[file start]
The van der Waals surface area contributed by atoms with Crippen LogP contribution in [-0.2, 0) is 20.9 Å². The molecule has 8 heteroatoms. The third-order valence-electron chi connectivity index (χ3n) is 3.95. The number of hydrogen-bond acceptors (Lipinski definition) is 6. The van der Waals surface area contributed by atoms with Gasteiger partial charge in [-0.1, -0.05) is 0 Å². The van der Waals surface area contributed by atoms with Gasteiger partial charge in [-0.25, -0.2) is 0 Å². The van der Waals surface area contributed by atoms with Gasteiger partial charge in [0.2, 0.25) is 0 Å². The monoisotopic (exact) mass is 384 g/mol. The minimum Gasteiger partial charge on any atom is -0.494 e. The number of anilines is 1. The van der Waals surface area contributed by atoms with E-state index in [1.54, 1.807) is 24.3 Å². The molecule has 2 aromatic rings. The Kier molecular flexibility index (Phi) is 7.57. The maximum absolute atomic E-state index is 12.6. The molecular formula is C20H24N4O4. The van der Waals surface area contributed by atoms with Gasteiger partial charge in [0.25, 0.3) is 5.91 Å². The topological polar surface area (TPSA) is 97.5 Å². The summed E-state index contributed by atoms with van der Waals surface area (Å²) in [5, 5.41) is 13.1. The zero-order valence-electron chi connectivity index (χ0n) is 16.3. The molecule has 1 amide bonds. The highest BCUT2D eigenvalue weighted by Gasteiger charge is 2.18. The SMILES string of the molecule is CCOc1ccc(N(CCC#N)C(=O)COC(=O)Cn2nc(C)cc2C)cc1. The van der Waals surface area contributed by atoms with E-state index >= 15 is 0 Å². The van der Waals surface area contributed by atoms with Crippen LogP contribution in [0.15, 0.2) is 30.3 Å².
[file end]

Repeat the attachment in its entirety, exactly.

The van der Waals surface area contributed by atoms with Crippen LogP contribution in [-0.2, 0) is 20.9 Å². The molecule has 8 heteroatoms. The third-order valence-electron chi connectivity index (χ3n) is 3.95. The number of hydrogen-bond acceptors (Lipinski definition) is 6. The van der Waals surface area contributed by atoms with Gasteiger partial charge in [-0.1, -0.05) is 0 Å². The van der Waals surface area contributed by atoms with Gasteiger partial charge in [-0.25, -0.2) is 0 Å². The van der Waals surface area contributed by atoms with Gasteiger partial charge in [0.2, 0.25) is 0 Å². The monoisotopic (exact) mass is 384 g/mol. The minimum Gasteiger partial charge on any atom is -0.494 e. The number of anilines is 1. The van der Waals surface area contributed by atoms with E-state index in [1.54, 1.807) is 24.3 Å². The molecule has 2 aromatic rings. The Kier molecular flexibility index (Phi) is 7.57. The maximum absolute atomic E-state index is 12.6. The molecular formula is C20H24N4O4. The van der Waals surface area contributed by atoms with Gasteiger partial charge in [0.25, 0.3) is 5.91 Å². The topological polar surface area (TPSA) is 97.5 Å². The summed E-state index contributed by atoms with van der Waals surface area (Å²) in [5, 5.41) is 13.1. The zero-order valence-electron chi connectivity index (χ0n) is 16.3. The molecule has 1 amide bonds. The highest BCUT2D eigenvalue weighted by Gasteiger charge is 2.18. The SMILES string of the molecule is CCOc1ccc(N(CCC#N)C(=O)COC(=O)Cn2nc(C)cc2C)cc1. The van der Waals surface area contributed by atoms with E-state index >= 15 is 0 Å². The van der Waals surface area contributed by atoms with Crippen LogP contribution in [0.15, 0.2) is 30.3 Å².